" Judges are upset with the overwhelming number of drug cases
on their dockets."
When Walter Clark started as deputy district attorney of Riverside County (CA) in the mid 1970s, there was a lot of talk about one marijuana seed deserving a felony. He was happy to see that this was not adopted. He never had an epiphany about the "War on Drugs": he always felt that drug prohibition was a wasted effort. And while he wasn't "out" about legalization, he would often argue with his co-workers that going after small-time marijuana possession was a waste of the DA's time and a misdirection of law-enforcement resources. After a few years, he left the DA's office largely because he felt that it was misguided to go after felony convictions for such minor infractions. He simply did not want to be a part of that effort.
Part of Walter's frustration with the DA's office is that many within it are more interested in building their budgets than actually helping their communities. "They say, 'We don't have enough money or staff to prosecute all of the druggies to protect your children,' then apply the laws simply to twist the logic of their funding: 'See, we have been successful in prosecuting more drug cases to make your children safe. Give us more money and we will do an even better job.' The result has been larger staffs and more minor convictions. Are we any safer?"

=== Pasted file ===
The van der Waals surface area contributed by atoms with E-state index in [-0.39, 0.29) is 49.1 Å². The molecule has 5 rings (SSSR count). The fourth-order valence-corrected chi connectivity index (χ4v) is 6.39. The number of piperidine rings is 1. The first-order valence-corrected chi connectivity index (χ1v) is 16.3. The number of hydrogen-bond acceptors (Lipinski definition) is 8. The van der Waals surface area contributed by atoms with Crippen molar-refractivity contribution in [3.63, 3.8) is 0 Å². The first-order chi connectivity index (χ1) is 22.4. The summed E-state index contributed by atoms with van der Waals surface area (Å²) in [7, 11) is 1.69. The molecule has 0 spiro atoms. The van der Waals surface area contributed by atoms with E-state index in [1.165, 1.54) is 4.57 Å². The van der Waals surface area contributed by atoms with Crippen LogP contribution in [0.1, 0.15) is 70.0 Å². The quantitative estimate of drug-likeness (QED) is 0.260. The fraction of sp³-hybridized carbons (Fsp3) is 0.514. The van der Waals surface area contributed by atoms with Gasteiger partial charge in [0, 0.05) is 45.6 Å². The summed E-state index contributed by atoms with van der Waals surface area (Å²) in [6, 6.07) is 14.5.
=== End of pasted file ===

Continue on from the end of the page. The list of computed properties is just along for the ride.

As a trial lawyer who has seen over 100 jury trials to completion, he knows fully well that the judicial system simply could not function if all of the laws on the books were applied. He points out, "If all of the people charged with drug offenses were to elect for jury trials, the California court system would shut down overnight. Civil cases - which are seen as a lesser priority as it is - are already pushed back because of the drug cases the California court system hears."
Among many other appointments, Walter has served as planning commissioner for the city of Indian Wells, is admitted to practice before the Supreme Courts of both California and the United States, and is himself a judge pro tempore. Walter is board certified in civil trials by both the National Board of Trial Advocacy and the American Board of Trial Advocates, and a member of the Board of Governors of the Consumer Attorneys of California and a member of the Public Justice Foundation as well as past president of the Desert Bar Association. He has been the head of Walter Clark Legal Group since 1996 and is happy to now be associated with LEAP.